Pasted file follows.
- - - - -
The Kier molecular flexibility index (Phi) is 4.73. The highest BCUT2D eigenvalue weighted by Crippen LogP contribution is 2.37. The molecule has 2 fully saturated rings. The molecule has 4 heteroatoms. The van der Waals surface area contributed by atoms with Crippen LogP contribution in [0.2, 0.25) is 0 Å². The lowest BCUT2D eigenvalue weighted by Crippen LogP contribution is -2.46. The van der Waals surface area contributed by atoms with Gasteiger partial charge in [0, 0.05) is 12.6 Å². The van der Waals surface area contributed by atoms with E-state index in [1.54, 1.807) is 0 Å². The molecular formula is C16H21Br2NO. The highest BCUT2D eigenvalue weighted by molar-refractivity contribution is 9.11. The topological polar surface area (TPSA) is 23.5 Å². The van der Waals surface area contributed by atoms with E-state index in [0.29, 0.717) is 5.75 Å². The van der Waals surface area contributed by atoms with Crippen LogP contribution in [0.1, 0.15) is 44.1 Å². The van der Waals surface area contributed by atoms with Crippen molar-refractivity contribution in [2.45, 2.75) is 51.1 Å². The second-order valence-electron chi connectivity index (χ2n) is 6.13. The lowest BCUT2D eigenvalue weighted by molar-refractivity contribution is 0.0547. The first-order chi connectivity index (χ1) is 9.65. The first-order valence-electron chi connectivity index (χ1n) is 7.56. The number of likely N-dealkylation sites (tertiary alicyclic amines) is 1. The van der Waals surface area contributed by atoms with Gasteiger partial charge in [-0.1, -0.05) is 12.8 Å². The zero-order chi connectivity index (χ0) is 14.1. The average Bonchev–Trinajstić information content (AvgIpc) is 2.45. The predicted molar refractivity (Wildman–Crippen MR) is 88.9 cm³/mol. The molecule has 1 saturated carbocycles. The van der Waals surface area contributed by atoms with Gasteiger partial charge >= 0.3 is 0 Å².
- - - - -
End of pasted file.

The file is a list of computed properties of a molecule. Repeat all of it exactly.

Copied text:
The Kier molecular flexibility index (Phi) is 4.73. The highest BCUT2D eigenvalue weighted by Crippen LogP contribution is 2.37. The molecule has 2 fully saturated rings. The molecule has 4 heteroatoms. The van der Waals surface area contributed by atoms with Crippen LogP contribution in [0.2, 0.25) is 0 Å². The lowest BCUT2D eigenvalue weighted by Crippen LogP contribution is -2.46. The van der Waals surface area contributed by atoms with Gasteiger partial charge in [0, 0.05) is 12.6 Å². The van der Waals surface area contributed by atoms with E-state index in [1.54, 1.807) is 0 Å². The molecular formula is C16H21Br2NO. The highest BCUT2D eigenvalue weighted by molar-refractivity contribution is 9.11. The topological polar surface area (TPSA) is 23.5 Å². The van der Waals surface area contributed by atoms with E-state index in [0.29, 0.717) is 5.75 Å². The van der Waals surface area contributed by atoms with Crippen LogP contribution in [0.1, 0.15) is 44.1 Å². The van der Waals surface area contributed by atoms with Crippen molar-refractivity contribution in [2.45, 2.75) is 51.1 Å². The second-order valence-electron chi connectivity index (χ2n) is 6.13. The lowest BCUT2D eigenvalue weighted by molar-refractivity contribution is 0.0547. The first-order chi connectivity index (χ1) is 9.65. The first-order valence-electron chi connectivity index (χ1n) is 7.56. The number of likely N-dealkylation sites (tertiary alicyclic amines) is 1. The van der Waals surface area contributed by atoms with Gasteiger partial charge in [-0.1, -0.05) is 12.8 Å². The zero-order chi connectivity index (χ0) is 14.1. The average Bonchev–Trinajstić information content (AvgIpc) is 2.45. The predicted molar refractivity (Wildman–Crippen MR) is 88.9 cm³/mol. The molecule has 1 saturated carbocycles. The van der Waals surface area contributed by atoms with Gasteiger partial charge >= 0.3 is 0 Å².